Painting the Pain of 1984 – Arpana Caur

Arpana Caur’s series World Goes On captures the horror of the violence and the callous response it evoked, says Soumya Menon

Painting the pain of 1984 - Arpana Caur
Artist Arpana Caur stands in front of her canvas "The Wounds of 1984"
Painting the pain of 1984 - Arpana Caur
The Wounds of 1984, Arpana Caur,2000 oil on canvas, 100x70 in(diptych) Kapany Sikh Arts Collection
Painting the pain of 1984 - Arpana Caur
The above painting titiled So What! recieved the Triennale award in 1986. (TOI photo)
Painting the pain of 1984 - Arpana Caur
Water, which Caur often uses to symbolize death, is often seen as a river or stream at the bottom of the paintings. The subjects of the paintings always consist of a dying or suffering figure, onlookers who are indifferent to the suffering.
Painting the pain of 1984 - Arpana Caur
Caur's explores the inevitable tragedies of life, the isolation of people in despair, and the apathy of the world around them. Painted in deep, resonant colors, the works are usually divided into three defined areas of water, earth, and sky.
Painting the pain of 1984 - Arpana Caur
Although the composition of the works might seem to suggest a dreamlike feeling, the undertones of oppression and trouble make clear that the situations depicted are grounded in reality.

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Greatest works of arts are inspired by sorrow. And the trauma of 1984 and the catharsis that followed set the canvas for Arpana Caur.

Today one of the top names in Indian art, Caur had been caught in the crossfire of hatred that swept Delhi after Indira Gandhi’s assassination. But she is a survivor. Rather a fighter.

Her family nearly lost everything, but remained undaunted. “My mother and I would pile up blankets and medicines in our car and go to the riot affected colonies and refugee camps. It was chaos everywhere, but we never thought of our safety.”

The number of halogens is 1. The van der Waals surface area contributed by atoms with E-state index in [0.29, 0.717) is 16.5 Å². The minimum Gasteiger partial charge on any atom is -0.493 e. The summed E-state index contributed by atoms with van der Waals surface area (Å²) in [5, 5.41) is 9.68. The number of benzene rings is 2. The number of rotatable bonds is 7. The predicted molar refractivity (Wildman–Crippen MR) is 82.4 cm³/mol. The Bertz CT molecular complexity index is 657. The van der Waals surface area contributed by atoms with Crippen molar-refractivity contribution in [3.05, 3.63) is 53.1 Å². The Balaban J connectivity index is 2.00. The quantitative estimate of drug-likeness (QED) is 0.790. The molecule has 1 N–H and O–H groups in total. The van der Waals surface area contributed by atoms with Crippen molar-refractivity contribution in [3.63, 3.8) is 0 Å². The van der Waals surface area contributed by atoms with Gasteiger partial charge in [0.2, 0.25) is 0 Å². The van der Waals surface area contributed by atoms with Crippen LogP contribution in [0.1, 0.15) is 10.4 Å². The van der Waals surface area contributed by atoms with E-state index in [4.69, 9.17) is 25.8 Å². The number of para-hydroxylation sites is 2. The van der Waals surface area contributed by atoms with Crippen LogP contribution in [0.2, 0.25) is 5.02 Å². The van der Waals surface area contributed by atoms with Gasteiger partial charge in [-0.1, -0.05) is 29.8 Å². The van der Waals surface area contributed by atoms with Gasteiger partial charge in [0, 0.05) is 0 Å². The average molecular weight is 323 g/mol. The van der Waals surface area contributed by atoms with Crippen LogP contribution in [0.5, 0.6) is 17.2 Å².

The trauma of 1984, however, gave greater depth and life to Caur’s creativity. Her series on the riots, World Goes On, captures the terrible self-absorption and imperviousness of the civil society to the horrors unleashed by mob violence. The series, perhaps the only one of the ’84 riots, won her the Triennale award in 1986.

Caur has blended her passionate response to the violent political reality, with a philosophical approach. Simplicity is her mantra: an account of what happened carries a most effective message.

The series which begins with images of tortured bodies, heaps of corpses and inconsolable widows exhaust themselves in a stark comment: a man unaffected by the violence around him. The attitude of selfish self-absorption becomes the recurring image in the series.

“My paintings are an expression of my pain. It was so inexplicable, so barbaric” Caur says.

Set on a backdrop of vibrant red and orange on overwhelming canvases, the series does more than leaving you with an after thought.

But the dark images have some shades of light as well. Birds and trees in full bloom form the backdrop to many gruesome images. “Nature always runs its course, finishing a cycle. Gods don’t participate in human tragedy, they just watch,” Caur explains.

Painting the pain of 1984Water recurrently appears as a symbold of death in Caur’s painting. (TOI photo)

This is not her first series on the riots.The Missing Audience series captured the emotions running high amidst growing violence, immediately after the riots. The brutal beast that man becomes in such times is portrayed in terrible colours as are the reasons for it – violent repression.

Though the message is palpable, no lessons were learnt. “Even after all this time, there is no justice. It almost seems like that life has no value in India.”

Caur, however, hasn’t forgotten. Even in her 2003 series of Nanak, some latent messages of 1984 remain. “Why always depict something so tragic? We have to move ahead. Guru Nanak, Kabir and Buddha are who the world should look up to,” she says.

So her portrayal of “the first medieval thinker” has novel interpretations that are entirely Caur. Moving away from the typical depictions of calendar art, Caur depicts a dancing Nanak in Baramaha, Nanak snipping a thread with scissors (a symbolic distancing from the established path); a foot symbolising the wandering ministrels and saints.

A dancing Lord Ganesha, Krishna Leela or Buddha have permeated art’s pantheon. But how many gallery hoppers recollect seeing Guru Nanak, the founder of the Sikh religion, in a painting? “Communal violence and secularism are opposite forces. If they balance each other out, it might bring solace to the wounded,” she adds.

Reams have been written about the 1984 riots, but Caur’s canvas say more than what thousands of words could.

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